Updated: 8/16/15; 18:58:57

pedantic nuthatch
Life in a Northern Virginia suburb of Washington, D.C. B.M.A.T.C., and Etruscan typewriter erasers. Blogged by David Gorsline.

Sunday, 26 March 2006

Luigi Di Serio picks the top 15 skylines of the world.

(Thanks to Gothamist.)

posted: 8:04:53 PM  

When you have to time a run-through to the hundredth of a second, and you can't be bothered to sync your watch with your phone: the solar-powered Casio Pathfinder PAW1200. Gotta get me one of these.

The PAW1200 series will pick up time calibration signals transmitted from Mainflingen (Germany), Rugby (England), Fort Collins (Colorado), Fukushima (Japan), and Fukuoka (also Japan). The radius of the time signals are large enough that all of North America, Japan, and Eastern [Western?] Europe are well covered. The watch knows the frequency to listen on (and what time zone you're in) by your selected home city. It will attempt to calibrate up to six times each day starting a midnight, and again every hour until it succeeds.

(Thanks to robot wisdom.)

posted: 7:50:23 PM  

Once again, George Bush claims that he is above the law. He is wrong about that.

When President Bush signed the reauthorization of the USA Patriot Act this month, he included an addendum saying that he did not feel obliged to obey requirements that he inform Congress about how the FBI was using the act's expanded police powers [and] ... that, despite the law's requirements, he could withhold the information if he decided that disclosure would "impair foreign relations, national security, the deliberative process of the executive, or the performance of the executive's constitutional duties."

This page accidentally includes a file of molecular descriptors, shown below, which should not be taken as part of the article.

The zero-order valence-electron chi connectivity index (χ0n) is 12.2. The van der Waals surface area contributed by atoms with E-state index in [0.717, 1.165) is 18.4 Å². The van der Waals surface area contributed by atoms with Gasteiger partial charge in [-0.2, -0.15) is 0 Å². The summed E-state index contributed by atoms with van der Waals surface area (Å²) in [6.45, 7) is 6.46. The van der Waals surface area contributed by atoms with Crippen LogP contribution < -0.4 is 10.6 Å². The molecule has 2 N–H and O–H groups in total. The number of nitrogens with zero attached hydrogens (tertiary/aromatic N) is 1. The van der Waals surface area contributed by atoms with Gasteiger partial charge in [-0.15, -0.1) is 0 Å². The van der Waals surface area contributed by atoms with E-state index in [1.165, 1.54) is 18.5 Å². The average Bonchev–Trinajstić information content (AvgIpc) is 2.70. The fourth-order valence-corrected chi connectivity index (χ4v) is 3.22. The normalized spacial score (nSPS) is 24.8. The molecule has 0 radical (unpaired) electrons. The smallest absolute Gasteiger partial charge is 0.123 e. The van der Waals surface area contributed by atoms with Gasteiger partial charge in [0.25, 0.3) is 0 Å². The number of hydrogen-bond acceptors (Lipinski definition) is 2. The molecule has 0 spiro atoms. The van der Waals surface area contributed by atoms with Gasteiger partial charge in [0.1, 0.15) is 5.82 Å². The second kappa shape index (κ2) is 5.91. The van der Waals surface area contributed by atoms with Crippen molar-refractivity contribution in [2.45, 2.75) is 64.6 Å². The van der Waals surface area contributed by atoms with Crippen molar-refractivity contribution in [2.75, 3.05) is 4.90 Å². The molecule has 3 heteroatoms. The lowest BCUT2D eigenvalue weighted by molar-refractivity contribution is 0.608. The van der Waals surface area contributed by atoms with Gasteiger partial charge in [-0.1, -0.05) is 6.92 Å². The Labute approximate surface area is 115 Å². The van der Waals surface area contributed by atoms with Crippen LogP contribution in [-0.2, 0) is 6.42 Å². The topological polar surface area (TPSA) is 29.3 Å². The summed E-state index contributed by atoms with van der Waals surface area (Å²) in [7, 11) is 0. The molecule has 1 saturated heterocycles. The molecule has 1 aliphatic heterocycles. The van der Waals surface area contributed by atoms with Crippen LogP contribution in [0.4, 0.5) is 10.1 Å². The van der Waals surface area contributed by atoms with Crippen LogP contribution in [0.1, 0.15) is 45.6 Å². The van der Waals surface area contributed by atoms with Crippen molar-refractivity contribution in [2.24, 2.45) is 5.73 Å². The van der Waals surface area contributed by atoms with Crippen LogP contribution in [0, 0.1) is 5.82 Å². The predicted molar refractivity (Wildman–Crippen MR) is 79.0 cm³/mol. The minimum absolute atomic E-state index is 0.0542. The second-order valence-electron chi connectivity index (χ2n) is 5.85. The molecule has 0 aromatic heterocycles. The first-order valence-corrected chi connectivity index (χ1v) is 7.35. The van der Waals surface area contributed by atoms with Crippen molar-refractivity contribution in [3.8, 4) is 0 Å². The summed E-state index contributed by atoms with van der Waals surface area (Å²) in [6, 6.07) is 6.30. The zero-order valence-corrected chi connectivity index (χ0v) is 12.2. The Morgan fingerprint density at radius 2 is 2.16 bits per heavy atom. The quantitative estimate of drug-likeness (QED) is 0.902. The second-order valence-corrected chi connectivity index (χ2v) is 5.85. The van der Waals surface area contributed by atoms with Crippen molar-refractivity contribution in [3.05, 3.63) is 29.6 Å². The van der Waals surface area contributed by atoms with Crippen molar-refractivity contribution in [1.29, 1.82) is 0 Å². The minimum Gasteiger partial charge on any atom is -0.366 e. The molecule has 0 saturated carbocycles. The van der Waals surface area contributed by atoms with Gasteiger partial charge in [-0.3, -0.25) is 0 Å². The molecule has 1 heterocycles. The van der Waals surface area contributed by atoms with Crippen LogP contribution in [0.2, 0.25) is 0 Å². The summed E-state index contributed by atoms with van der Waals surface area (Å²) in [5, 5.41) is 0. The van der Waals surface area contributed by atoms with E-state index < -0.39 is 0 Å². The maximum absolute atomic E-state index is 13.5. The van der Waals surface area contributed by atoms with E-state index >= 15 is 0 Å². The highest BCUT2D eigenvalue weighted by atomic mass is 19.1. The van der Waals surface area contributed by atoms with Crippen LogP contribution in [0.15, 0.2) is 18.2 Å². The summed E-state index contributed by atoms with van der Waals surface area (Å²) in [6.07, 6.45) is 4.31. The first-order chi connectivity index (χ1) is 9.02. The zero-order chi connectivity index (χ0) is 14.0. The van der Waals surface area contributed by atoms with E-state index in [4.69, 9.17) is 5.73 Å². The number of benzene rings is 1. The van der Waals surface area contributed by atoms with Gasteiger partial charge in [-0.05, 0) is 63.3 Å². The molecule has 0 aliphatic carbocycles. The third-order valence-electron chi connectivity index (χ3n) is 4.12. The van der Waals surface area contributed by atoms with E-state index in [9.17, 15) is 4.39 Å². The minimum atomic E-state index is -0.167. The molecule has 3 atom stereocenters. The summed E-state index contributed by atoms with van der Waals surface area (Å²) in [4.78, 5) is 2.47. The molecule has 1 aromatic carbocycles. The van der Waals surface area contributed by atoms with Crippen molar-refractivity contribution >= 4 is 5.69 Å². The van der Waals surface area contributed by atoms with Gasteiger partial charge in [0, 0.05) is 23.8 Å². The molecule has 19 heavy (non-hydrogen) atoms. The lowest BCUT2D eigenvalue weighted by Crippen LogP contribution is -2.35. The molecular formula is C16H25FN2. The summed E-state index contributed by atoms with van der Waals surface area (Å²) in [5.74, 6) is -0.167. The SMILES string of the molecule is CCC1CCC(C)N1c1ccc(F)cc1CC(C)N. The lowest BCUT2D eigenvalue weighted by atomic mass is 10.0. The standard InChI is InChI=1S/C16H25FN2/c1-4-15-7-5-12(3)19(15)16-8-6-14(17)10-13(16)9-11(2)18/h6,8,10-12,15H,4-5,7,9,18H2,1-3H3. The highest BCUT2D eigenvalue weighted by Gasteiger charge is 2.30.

(Thanks to wood s lot.)

posted: 7:28:41 PM  

There's a special place at the center of the Hirshhorn's exhibition of photographs by Hiroshi Sugimoto (b. 1948): in a darkened arc of the museum, thirteen of Sugimoto's large (3'x4') black and white seascapes are hung. They're mounted directly on the wall without matting, and each is lit precisely with a shuttered spotlight so that it seems to float in the darkness.

The composition of each of the seascapes, from locations around the world, is the same: dark water below, pale sky above, the horizon line exactly cutting the image in halves. The water is calm but never completely still; it is scumbled with ripples but not frothed with whitecaps. Sometimes the horizon is smudged with fog, or an overcast sun throws blurry highlights on the water.

Benches are generously provided in the gallery, set well away from the photographs. As viewers pass by the images, it's as if we were in a monochrome aquarium. Or a chapel of Mark Rothkos in silver halide.

posted: 1:36:17 PM  

Donald G. McNeil, Jr. reports on dracunculiasis, a particularly nasty disease of the third world, more commonly known as Guinea worm. The story is part of a series on diseases eradicated in the developed world that stubbornly persist in poor countries.

posted: 1:12:04 PM  

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